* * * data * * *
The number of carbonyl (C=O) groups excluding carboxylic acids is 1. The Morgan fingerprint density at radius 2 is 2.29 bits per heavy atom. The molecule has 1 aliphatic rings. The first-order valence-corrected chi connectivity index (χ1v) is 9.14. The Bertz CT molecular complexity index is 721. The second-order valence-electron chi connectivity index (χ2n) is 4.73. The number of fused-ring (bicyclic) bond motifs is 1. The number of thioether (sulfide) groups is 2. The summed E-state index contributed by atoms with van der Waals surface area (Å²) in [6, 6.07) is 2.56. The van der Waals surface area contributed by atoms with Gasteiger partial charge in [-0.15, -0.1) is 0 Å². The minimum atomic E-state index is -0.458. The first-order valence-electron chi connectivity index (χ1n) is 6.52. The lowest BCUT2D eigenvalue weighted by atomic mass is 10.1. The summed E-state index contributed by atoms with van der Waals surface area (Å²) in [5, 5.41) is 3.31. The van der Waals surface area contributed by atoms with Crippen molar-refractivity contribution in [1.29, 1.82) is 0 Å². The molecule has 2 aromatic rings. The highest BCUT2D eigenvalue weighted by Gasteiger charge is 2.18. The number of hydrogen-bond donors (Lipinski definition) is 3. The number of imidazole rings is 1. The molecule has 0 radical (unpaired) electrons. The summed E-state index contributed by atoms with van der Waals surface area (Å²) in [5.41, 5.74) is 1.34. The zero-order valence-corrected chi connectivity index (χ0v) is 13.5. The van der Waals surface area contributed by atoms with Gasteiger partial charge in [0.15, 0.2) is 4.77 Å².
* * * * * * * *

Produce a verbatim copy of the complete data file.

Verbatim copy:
The number of carbonyl (C=O) groups excluding carboxylic acids is 1. The Morgan fingerprint density at radius 2 is 2.29 bits per heavy atom. The molecule has 1 aliphatic rings. The first-order valence-corrected chi connectivity index (χ1v) is 9.14. The Bertz CT molecular complexity index is 721. The second-order valence-electron chi connectivity index (χ2n) is 4.73. The number of fused-ring (bicyclic) bond motifs is 1. The number of thioether (sulfide) groups is 2. The summed E-state index contributed by atoms with van der Waals surface area (Å²) in [6, 6.07) is 2.56. The van der Waals surface area contributed by atoms with Gasteiger partial charge in [-0.15, -0.1) is 0 Å². The minimum atomic E-state index is -0.458. The first-order valence-electron chi connectivity index (χ1n) is 6.52. The lowest BCUT2D eigenvalue weighted by atomic mass is 10.1. The summed E-state index contributed by atoms with van der Waals surface area (Å²) in [5, 5.41) is 3.31. The van der Waals surface area contributed by atoms with Crippen molar-refractivity contribution in [1.29, 1.82) is 0 Å². The molecule has 2 aromatic rings. The highest BCUT2D eigenvalue weighted by Gasteiger charge is 2.18. The number of hydrogen-bond donors (Lipinski definition) is 3. The number of imidazole rings is 1. The molecule has 0 radical (unpaired) electrons. The summed E-state index contributed by atoms with van der Waals surface area (Å²) in [5.41, 5.74) is 1.34. The zero-order valence-corrected chi connectivity index (χ0v) is 13.5. The van der Waals surface area contributed by atoms with Gasteiger partial charge in [0.15, 0.2) is 4.77 Å².